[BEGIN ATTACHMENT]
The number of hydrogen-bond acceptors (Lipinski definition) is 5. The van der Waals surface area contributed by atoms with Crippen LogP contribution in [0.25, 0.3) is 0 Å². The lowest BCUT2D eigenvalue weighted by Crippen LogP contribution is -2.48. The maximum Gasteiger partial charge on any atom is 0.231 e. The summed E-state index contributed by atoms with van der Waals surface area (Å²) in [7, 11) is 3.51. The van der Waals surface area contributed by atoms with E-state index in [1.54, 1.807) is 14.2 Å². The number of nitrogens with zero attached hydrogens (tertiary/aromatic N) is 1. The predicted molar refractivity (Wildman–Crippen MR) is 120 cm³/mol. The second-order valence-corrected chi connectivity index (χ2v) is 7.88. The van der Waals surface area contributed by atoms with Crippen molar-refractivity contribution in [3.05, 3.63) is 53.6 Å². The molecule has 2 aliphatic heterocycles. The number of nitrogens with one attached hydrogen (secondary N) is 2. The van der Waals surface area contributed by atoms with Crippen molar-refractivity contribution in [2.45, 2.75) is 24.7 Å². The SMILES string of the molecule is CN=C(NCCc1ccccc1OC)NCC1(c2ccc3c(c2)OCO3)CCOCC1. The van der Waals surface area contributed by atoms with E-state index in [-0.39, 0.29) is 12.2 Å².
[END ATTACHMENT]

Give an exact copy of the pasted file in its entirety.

The number of hydrogen-bond acceptors (Lipinski definition) is 5. The van der Waals surface area contributed by atoms with Crippen LogP contribution in [0.25, 0.3) is 0 Å². The lowest BCUT2D eigenvalue weighted by Crippen LogP contribution is -2.48. The maximum Gasteiger partial charge on any atom is 0.231 e. The summed E-state index contributed by atoms with van der Waals surface area (Å²) in [7, 11) is 3.51. The van der Waals surface area contributed by atoms with E-state index in [1.54, 1.807) is 14.2 Å². The number of nitrogens with zero attached hydrogens (tertiary/aromatic N) is 1. The predicted molar refractivity (Wildman–Crippen MR) is 120 cm³/mol. The second-order valence-corrected chi connectivity index (χ2v) is 7.88. The van der Waals surface area contributed by atoms with Crippen molar-refractivity contribution in [3.05, 3.63) is 53.6 Å². The molecule has 2 aliphatic heterocycles. The number of nitrogens with one attached hydrogen (secondary N) is 2. The van der Waals surface area contributed by atoms with Crippen molar-refractivity contribution in [2.45, 2.75) is 24.7 Å². The SMILES string of the molecule is CN=C(NCCc1ccccc1OC)NCC1(c2ccc3c(c2)OCO3)CCOCC1. The van der Waals surface area contributed by atoms with E-state index in [-0.39, 0.29) is 12.2 Å².